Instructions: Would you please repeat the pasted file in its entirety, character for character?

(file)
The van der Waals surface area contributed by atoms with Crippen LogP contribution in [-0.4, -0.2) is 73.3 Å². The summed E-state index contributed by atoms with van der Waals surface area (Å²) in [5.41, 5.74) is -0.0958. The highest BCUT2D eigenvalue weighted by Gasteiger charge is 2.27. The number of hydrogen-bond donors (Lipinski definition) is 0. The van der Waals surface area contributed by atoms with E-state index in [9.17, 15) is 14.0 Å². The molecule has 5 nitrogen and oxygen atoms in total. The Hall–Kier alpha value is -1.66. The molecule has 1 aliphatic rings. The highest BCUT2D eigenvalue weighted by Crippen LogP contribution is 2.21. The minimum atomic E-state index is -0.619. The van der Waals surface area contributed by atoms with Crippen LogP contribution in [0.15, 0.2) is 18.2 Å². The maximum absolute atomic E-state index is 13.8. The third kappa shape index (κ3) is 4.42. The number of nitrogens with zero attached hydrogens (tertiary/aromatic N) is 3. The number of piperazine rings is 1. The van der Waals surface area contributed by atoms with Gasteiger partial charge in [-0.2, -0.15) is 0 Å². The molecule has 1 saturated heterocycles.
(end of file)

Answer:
The van der Waals surface area contributed by atoms with Crippen LogP contribution in [-0.4, -0.2) is 73.3 Å². The summed E-state index contributed by atoms with van der Waals surface area (Å²) in [5.41, 5.74) is -0.0958. The highest BCUT2D eigenvalue weighted by Gasteiger charge is 2.27. The number of hydrogen-bond donors (Lipinski definition) is 0. The van der Waals surface area contributed by atoms with E-state index in [9.17, 15) is 14.0 Å². The molecule has 5 nitrogen and oxygen atoms in total. The Hall–Kier alpha value is -1.66. The molecule has 1 aliphatic rings. The highest BCUT2D eigenvalue weighted by Crippen LogP contribution is 2.21. The minimum atomic E-state index is -0.619. The van der Waals surface area contributed by atoms with Crippen LogP contribution in [0.15, 0.2) is 18.2 Å². The maximum absolute atomic E-state index is 13.8. The third kappa shape index (κ3) is 4.42. The number of nitrogens with zero attached hydrogens (tertiary/aromatic N) is 3. The number of piperazine rings is 1. The van der Waals surface area contributed by atoms with Gasteiger partial charge in [-0.2, -0.15) is 0 Å². The molecule has 1 saturated heterocycles.